Greg Rucka: Action with Nightwing & Flamebird
Greg Rucka on Action Comics
So who are Flamebird and Nightwing?
Originally, they were heroes of the bottled city of Kandor – back in the Silver Age, they met (and knew) Superman, Batman and even Robin. In fact, back in the days of the Marv Wolfman and George Perez New Teen Titans, when Robin ditches his Robin identity, he chooses the name “Nightwing” as a tribute to the hero of Superman’s homeworld, because Superman played an important role in his development as a man and a hero. But that’s not important right now.
Neither are the other incarnations of Nightwing and Flamebird that have been seen around. As “New Krypon” has revealed, this is the true Brainaic, and the true Kandor, so this is the true Flamebird and Nightwing. (Flamebird, female, Nightwing, male).
And who are they? No one is telling, but everyone has ideas – thanks in large part to one of them using tactile telekinesis.
Newsarama caught up with Rucka over the weekend to talk about his upcoming run on the series and using the characters, and while the writer jokingly suggested that the interview’s title should be “Rucka Refuses Comment,” we were able to get a few bits of information out of him.
Here’s what he had to say.
Newsarama: We understand that there’s far more about Action Comics and Flamebird and Nightwing that you can’t say than what you can, so let’s start off by talking about how you ended up on the series in the first place. You’ve told us, and Dan DiDio has said that you’ve been quite busy with DC projects that have been behind the scenes. So basically, you were asked if you wanted to write Action Comics, which was followed by a big, “Oh, and by the way…”?
Greg Rucka: [laughs] Yeah – I’ve been working on at least one book for DC for over 18 months now, and we’ve been trying to get the timing right on that, and things smoothed out and figure out where we’re going to launch it after Final Crisis, because Final Crisis is running a little long, shall we say. It’s like the old television, before cable took over – what are the seasons, and when are you going to premiere a new “show” for lack of a better phrase. So there’s a lot of stuff that’s slating up for the summer, and I’ve been talking to Dan about Action for a while, and he approached me about the book two months ago.
NRAMA: And this fits in as part of the larger Superman plan?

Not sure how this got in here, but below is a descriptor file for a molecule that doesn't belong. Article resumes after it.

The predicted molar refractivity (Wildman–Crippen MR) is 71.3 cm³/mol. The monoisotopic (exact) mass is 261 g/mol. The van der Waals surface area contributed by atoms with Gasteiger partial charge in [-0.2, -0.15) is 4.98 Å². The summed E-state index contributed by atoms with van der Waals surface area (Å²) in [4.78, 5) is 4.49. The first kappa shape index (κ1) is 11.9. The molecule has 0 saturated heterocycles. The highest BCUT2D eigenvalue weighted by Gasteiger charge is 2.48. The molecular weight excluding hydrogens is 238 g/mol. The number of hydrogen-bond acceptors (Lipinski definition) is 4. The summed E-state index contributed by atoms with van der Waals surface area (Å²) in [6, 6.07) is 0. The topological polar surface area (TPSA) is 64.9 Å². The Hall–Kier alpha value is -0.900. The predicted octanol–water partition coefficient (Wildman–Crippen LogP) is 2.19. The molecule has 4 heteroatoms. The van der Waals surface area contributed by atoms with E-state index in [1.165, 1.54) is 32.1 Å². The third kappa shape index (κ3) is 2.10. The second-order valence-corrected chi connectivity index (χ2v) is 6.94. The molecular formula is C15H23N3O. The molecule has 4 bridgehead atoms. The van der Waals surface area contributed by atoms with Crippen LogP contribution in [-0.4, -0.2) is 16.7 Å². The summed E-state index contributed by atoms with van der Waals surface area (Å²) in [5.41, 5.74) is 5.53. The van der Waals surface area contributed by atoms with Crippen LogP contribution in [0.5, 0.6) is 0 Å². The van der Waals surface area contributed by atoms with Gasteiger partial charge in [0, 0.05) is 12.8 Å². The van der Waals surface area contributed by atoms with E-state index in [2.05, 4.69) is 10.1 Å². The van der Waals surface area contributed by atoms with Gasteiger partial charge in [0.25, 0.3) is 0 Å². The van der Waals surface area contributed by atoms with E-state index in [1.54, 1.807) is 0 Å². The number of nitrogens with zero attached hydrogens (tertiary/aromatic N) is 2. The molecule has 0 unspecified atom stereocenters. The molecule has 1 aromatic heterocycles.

GR: The Superman plan is a long-standing plan that James and Geoff came up with, and it’s a lovely masterplan, and they know exactly where they want to go with it. So, with the plan in place, Dan was able to approach me and say, “Okay, this is what we’re looking at…” and also point out the big open areas in the plan – we know the destinations, but a large part of the map leading to the destination is missing – and that’s by design.
I talked to Geoff about it a couple of times, I talked some more with Dan about it, and had a really good conversation with Matt Idelson about it. I know Matt from way back when I was a part of the Batman Group, back when it was still called the Batman Group. And of course, Matt was the editor on Gotham Central for me and Ed and Michael, so Matt and I have a really good working relationship, and he and I had a very good conversation about the book. And in talking to Geoff, he had told me some very specific things about who’s in the Nightwing costume that I had glommed on to and thought was just beautiful and something I could really run with – and it all went from there.
And then Idleson tells me that Eddy Barrows is drawing it, and I was so in. I mean, twist my arm. [laughs] Done deal.
I’m really lucky – I’m working with really, really talented artists on three different projects…only one of which and whom I can name right now [laughs].
NRAMA: Let’s just get a quick confirmation on something Dan said when he talked about you coming on to Action - he said that both Flamebird and Nightwing are characters that we’ve seen before. True?
GR: That’s true. You’ve seen both.
NRAMA: And this is Action Comics without Superman in it, right?
GR: Yeah – it’s the Flamebird and Nightwing story, but it’s still Action Comics. Immediately after Dan’s Q&A went up here, I was getting questions asking if I was really going to write Action without Superman in it. But – with that said, “Superman’s not in it” doesn’t mean Superman’s not “there.” You can’t have the DCU without Superman. Even when he was dead, he had a presence.
So no, he’s not in Action, but everything that happens in Action is influenced by him, and a lot happens because of him. I know that’s going to be small consolation for people who pick up Action to see Superman, because you’re not going to see him in Action, but it’s still Action Comics, it’s still a Superman book, and his fingerprints are all over it. His morality, his ethic, who he is and what makes him Superman influences that book, and certainly influences Flamebird and Nightwing, even though Flamebird and Nightwing believe a very different mandate. They’re very mission oriented, for lack of a better phrase. There’s a specific arc that they’re following over these 12 issues. On the face of it, people may think that this is being set up to really fly in the face of Superman, and it really doesn’t. So much of what Superman is is about methodology – about how he does what he does, why he does what he does, what he’s willing to do, and what he isn’t willing to do. Those are huge influences that will remain in the book.